March 22nd, 2015

Policy of truth

Alex left a CD of the 1990 Depeche Mode album Violator in our car a couple days ago, and I played it out of idle curiosity.1 Holy crap.

I'm embarrassed to say that I don't think I've ever really made a point of listening to this band -- but I'm trying to be more honest about this kind of thing, so there it is. I'd heard the live version of the song "Stripped" on the Say Anything soundtrack, which I have somewhere on cassette; I know I listened to that a few times, probably because it came right after "In Your Eyes" on the tape. I distinctly remember appreciating, as a teenager, what the liner notes by Joey Carnuba had to say about Depeche Mode: "These guys get applause for interesting chords." And I had heard some of their other, better-known songs here and there, never exactly realizing who the artist was. But I had never listened to an album from start to finish.

Anyway, I played the album a few times through and then went looking for more versions of the songs. Here is a circa 1993 live performance of "Policy of Truth" that I've probably watched and listened to thirty times today. I like the way the live arrangement emphasizes how the unforgettable main riff is just six notes -- six notes that have been burned into my brain since I was about nine years old, mind you; it's just that I didn't know until a few days ago that they were from this song -- and that the pitch-bendy bit that follows that is actually coming from a different instrument. Not that it's at all obvious what instrument, or even what "instrument" means in this context. If I had to guess, I'd say the six-note riff is being played live on the keyboard (in the video, you can see Martin Gore, the songwriter, playing it a couple of times -- he's the fellow with the sparkly silver outfit and blond mop of hair at the keyboard in the center back); the pitch bend might be a keyboard pitch wheel or it might be a guitar sample being triggered from another keyboard, but who's to say?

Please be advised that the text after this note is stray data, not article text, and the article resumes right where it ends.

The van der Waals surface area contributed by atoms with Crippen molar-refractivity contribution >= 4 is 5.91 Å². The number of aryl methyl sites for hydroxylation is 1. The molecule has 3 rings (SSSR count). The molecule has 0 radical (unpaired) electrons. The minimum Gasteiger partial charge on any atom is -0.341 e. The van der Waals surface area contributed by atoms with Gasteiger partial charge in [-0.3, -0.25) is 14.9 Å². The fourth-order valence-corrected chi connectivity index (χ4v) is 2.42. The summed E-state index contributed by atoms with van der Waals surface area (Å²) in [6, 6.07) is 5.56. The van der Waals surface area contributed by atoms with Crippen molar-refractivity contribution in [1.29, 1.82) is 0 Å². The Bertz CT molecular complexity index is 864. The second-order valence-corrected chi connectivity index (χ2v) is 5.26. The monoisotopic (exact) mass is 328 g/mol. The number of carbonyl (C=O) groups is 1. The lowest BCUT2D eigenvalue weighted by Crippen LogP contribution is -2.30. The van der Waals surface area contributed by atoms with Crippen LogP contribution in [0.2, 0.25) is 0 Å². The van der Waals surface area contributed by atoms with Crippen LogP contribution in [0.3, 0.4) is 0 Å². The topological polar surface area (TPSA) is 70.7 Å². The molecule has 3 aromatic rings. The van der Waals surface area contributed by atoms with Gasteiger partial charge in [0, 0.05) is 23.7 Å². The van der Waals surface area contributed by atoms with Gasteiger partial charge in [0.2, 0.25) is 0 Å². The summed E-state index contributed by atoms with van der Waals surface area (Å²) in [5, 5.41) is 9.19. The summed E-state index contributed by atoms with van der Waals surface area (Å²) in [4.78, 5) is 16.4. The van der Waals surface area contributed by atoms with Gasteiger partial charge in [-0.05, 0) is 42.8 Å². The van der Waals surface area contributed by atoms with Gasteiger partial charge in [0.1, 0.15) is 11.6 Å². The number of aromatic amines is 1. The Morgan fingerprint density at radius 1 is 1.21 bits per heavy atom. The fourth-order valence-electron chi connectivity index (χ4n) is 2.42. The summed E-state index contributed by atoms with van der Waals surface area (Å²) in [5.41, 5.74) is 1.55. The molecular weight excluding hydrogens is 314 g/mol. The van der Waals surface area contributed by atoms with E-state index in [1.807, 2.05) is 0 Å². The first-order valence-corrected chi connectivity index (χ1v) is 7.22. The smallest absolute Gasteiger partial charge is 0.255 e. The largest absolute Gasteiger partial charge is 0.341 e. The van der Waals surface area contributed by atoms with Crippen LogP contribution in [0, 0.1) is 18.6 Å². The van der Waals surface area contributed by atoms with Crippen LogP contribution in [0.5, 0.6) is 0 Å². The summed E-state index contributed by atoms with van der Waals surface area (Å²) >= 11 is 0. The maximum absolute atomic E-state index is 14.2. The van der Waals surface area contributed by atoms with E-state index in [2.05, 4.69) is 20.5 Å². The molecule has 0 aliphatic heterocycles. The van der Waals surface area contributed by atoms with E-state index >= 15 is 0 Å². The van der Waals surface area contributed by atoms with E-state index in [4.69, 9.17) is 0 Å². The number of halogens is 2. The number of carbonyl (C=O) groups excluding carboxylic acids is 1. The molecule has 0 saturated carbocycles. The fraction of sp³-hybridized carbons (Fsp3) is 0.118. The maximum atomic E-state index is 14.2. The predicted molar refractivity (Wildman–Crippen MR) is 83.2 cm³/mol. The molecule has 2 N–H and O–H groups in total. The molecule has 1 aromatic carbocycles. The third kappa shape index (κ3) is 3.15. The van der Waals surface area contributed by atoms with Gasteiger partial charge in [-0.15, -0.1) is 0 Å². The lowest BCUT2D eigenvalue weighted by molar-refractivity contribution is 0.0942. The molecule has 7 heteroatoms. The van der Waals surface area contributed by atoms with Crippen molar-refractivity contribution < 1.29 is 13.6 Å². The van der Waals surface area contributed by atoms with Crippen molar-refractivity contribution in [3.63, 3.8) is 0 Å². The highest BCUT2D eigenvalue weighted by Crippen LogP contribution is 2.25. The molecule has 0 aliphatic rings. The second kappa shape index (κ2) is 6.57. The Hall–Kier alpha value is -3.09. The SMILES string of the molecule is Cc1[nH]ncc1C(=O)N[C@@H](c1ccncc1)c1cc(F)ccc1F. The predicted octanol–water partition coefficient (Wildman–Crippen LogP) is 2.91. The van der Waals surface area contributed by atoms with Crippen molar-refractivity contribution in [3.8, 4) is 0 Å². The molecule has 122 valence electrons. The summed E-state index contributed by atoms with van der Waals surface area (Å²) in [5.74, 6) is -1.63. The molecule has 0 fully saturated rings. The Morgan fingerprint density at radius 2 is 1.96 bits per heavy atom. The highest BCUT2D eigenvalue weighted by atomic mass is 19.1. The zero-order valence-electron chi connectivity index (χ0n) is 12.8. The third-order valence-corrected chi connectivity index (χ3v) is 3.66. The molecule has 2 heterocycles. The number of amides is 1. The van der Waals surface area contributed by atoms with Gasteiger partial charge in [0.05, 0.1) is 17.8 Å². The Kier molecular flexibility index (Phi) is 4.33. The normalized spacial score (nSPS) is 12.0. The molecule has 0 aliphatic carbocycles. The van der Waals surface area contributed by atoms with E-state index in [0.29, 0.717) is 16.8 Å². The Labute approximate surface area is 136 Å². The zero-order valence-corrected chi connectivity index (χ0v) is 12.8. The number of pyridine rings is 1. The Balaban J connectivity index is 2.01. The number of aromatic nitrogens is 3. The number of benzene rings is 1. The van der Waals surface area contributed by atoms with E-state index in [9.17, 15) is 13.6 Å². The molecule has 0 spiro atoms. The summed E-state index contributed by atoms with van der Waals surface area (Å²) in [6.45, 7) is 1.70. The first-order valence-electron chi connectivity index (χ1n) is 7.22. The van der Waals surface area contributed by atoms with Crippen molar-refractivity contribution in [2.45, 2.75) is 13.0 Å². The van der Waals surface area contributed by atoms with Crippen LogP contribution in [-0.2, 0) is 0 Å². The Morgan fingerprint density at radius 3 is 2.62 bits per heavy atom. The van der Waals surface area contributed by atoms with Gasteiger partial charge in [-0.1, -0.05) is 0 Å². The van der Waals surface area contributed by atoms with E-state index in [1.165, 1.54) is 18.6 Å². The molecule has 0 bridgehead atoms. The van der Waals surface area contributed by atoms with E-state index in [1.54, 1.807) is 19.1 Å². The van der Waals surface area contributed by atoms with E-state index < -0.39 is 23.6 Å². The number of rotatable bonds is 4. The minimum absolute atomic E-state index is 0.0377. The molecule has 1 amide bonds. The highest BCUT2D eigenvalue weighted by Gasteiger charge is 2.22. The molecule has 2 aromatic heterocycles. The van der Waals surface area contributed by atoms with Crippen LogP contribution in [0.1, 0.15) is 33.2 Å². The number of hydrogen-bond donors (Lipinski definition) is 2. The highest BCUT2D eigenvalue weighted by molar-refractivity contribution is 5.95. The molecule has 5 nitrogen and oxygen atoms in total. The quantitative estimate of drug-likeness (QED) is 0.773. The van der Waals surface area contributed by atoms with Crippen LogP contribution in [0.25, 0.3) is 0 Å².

I'd love to be able to understand what is happening musically at 0:44, just after the first instance of the main riff followed by singer Dave Gahan's gleeful almost-involuntary "Hey!" yelp. Right after that, more drums come in, but as that is happening, there are a couple of chaotic cymbal crashes that sound like a spontaneous response to Gahan before the new, louder beat locks in. How does that even work?! Nobody up there is playing drums, as such! It's all keyboard-triggered samples -- isn't it? How did they get it to sound spontaneous? That's the first point in the song where I feel like something great is happening here.

The whole rest of the song sounds amazing (bzzt! bzzt! bzz-bzz-ba-bzz-bzzt!; the vocal octave doubling!), but the really off-the-hook atmospheric shit starts happening at about 4:25. There's a bit at the very end where Gahan turns his back to the audience and towards Gore and holds his arms out, dancing. This could be construed as Gahan showing off his ass for the audience, and yeah, honestly, it's probably a little of that. But I like to read it more as an act of ha-ha-only-serious Martin Gore worship. Anyway, I recommend this video if you enjoy electronic music from the early 90s, or boys in collars, or if you want to maybe wake up an old part of your brain.

  1. I think this story might explain something about why it is that, in 2015, I still really appreciate albums as physical artifacts. It's easier to stumble over them (literally stumble, sometimes!) that way, and stumbling can be serendipitous.